One way of homing in on pitch is to determine at what pitch the piano was tuned.  

Years ago I spoke to the tuner at Steinway who did the pianos in the Victor Studio in Carnegie Hall in the early 1920s.  He worked to A=440.

I realize I'm making some broad assumptions here regarding studio instrument maintenance for other companies, but there may be anecdotal evidence from performer interviews that can be useful in this regard.

Steve Smolian

-----Original Message-----
From: Association for Recorded Sound Discussion List [mailto:[log in to unmask]] On Behalf Of Jolyon S Hudson
Sent: Friday, November 27, 2015 10:46 AM
To: [log in to unmask]
Subject: Re: [ARSCLIST] 78rpm replay speeds & pitch

Ah but 78 is 78 

The two speed 78.26 rpm and 77.92 rpm are dependent on the strobe being calculated on 60Hz or 50Hz frequency. I would just stick to the pitch and forget the speed altogether as there are too many variables – too much drain on the supply will drop the frequency in any case, lots of such arcana to contend with.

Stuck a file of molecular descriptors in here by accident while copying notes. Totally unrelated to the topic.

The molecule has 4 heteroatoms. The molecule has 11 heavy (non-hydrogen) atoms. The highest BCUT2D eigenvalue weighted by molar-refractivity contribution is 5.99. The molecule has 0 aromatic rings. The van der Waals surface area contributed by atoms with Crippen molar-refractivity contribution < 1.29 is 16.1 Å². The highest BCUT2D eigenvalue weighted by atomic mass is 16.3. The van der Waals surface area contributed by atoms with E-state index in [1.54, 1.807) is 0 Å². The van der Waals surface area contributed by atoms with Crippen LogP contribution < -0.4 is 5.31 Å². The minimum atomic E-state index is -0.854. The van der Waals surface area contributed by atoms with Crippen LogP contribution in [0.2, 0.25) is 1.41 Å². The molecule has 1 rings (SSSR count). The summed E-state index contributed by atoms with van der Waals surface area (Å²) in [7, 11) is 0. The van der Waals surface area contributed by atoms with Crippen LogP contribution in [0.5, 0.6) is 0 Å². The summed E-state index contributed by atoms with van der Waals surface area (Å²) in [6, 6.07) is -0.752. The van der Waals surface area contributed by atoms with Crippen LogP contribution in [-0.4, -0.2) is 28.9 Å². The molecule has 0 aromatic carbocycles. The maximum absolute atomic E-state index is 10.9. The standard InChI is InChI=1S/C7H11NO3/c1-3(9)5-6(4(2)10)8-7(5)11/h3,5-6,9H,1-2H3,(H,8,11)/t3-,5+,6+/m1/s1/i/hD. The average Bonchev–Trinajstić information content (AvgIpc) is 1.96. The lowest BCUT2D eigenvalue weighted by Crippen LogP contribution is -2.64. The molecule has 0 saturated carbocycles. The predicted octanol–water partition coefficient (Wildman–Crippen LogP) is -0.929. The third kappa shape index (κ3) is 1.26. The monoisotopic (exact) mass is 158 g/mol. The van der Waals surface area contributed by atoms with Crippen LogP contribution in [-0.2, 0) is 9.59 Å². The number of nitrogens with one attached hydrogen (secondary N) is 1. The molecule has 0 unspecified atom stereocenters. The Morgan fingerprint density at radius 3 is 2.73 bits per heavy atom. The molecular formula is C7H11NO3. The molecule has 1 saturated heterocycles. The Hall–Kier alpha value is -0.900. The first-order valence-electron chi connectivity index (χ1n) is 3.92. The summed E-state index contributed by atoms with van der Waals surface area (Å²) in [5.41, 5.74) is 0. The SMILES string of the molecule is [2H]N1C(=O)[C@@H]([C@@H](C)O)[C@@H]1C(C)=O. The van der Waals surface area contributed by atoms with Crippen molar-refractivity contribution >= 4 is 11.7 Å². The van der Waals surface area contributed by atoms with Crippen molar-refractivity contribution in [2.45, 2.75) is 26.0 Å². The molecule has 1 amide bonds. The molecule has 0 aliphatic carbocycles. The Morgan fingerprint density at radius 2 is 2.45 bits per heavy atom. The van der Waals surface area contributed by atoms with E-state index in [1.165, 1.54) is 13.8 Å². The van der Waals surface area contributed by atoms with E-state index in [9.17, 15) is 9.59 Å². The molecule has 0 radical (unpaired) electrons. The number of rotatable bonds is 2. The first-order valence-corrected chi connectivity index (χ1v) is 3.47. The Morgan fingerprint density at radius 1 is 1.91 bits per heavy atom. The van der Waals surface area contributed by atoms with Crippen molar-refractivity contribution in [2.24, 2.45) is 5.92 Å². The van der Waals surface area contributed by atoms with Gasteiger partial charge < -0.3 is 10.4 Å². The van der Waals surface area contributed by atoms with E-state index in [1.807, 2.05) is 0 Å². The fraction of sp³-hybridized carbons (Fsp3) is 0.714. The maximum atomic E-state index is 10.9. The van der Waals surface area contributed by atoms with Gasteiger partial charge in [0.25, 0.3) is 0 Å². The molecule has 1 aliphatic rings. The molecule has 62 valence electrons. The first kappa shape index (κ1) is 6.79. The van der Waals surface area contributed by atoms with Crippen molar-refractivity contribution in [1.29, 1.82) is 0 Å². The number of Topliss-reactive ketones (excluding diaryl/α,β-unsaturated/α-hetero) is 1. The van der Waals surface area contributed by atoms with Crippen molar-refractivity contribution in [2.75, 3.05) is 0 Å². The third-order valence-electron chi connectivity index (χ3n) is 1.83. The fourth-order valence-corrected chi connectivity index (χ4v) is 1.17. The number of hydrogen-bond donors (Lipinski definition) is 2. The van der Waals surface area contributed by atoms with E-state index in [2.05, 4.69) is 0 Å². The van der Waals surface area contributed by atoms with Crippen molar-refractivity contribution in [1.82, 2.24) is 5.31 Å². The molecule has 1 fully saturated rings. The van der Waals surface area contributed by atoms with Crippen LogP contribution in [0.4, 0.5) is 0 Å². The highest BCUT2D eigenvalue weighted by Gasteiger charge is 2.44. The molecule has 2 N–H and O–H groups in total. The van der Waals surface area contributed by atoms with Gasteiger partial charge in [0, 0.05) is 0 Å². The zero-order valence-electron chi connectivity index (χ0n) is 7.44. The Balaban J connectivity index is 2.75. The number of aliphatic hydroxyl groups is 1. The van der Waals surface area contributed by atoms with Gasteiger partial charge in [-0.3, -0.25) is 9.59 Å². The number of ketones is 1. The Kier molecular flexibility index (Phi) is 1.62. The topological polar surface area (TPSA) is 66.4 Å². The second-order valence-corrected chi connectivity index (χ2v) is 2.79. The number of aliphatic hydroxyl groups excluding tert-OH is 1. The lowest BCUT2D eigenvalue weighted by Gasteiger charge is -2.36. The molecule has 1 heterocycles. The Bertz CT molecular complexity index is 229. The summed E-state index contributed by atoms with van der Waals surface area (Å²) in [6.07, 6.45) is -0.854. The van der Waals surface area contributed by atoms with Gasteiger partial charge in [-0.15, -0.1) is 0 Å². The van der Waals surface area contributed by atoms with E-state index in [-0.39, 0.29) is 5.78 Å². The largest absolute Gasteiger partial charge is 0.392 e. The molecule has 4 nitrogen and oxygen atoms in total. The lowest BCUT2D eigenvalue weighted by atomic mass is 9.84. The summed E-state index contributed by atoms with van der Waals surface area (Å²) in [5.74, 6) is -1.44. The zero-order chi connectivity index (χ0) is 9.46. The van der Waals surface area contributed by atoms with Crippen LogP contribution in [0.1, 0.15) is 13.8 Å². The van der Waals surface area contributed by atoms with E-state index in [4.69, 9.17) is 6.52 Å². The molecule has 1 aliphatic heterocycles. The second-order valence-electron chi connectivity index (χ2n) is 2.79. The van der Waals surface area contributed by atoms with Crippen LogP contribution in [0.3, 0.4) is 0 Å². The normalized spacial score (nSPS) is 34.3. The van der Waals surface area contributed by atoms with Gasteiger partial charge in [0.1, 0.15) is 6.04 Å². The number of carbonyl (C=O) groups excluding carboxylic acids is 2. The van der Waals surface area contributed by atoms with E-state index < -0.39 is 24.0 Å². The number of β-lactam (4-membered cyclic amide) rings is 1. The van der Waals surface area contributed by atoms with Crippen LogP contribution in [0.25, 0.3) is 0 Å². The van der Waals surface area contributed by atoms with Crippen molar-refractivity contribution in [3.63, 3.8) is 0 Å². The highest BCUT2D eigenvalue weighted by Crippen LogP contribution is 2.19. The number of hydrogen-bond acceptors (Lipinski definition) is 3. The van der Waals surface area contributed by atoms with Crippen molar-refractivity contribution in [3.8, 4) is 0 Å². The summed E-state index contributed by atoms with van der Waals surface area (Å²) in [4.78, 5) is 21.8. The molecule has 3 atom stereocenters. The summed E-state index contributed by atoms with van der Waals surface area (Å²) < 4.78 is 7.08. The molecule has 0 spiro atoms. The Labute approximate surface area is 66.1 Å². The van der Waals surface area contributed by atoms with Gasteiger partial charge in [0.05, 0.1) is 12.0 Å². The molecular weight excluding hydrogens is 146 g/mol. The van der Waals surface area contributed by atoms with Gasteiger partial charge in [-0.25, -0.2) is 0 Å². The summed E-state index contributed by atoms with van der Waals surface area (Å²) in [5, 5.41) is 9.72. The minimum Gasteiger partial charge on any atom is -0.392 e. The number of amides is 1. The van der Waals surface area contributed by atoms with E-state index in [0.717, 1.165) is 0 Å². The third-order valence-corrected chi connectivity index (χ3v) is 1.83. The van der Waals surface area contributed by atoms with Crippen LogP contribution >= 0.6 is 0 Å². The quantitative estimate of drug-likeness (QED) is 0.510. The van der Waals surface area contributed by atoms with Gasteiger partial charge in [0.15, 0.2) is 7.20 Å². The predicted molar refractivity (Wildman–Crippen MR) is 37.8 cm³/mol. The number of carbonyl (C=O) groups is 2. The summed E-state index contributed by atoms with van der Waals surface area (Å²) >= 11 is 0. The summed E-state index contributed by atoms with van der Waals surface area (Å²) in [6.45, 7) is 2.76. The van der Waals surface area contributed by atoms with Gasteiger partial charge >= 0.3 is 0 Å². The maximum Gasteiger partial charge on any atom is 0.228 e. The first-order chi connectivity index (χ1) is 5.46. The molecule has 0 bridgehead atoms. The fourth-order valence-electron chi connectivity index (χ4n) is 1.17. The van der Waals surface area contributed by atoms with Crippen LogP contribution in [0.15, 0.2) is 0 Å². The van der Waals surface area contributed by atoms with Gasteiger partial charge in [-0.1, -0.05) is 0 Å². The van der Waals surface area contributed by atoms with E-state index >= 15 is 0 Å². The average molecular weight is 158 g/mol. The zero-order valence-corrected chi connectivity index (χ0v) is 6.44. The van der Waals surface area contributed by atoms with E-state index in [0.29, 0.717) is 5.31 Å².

Not that you can be sure that it was A=440hz, it may have been 435 or 443 or just about anything on the day of recording. 

Best thing is to stick to a frequency typical of the time and place of the recording. 
If you don't know what that was – I mean who does know – I would first try it at A=440Hz and see what it sounds like. Maybe ask a few other people to have a listen as you might have to lower the pitch a bit, even the opposite and make it a bit sharper.  After a while you may get to feel your way around the problem through listening. 

Just remember 78 an expression of hope rather than a statement of fact.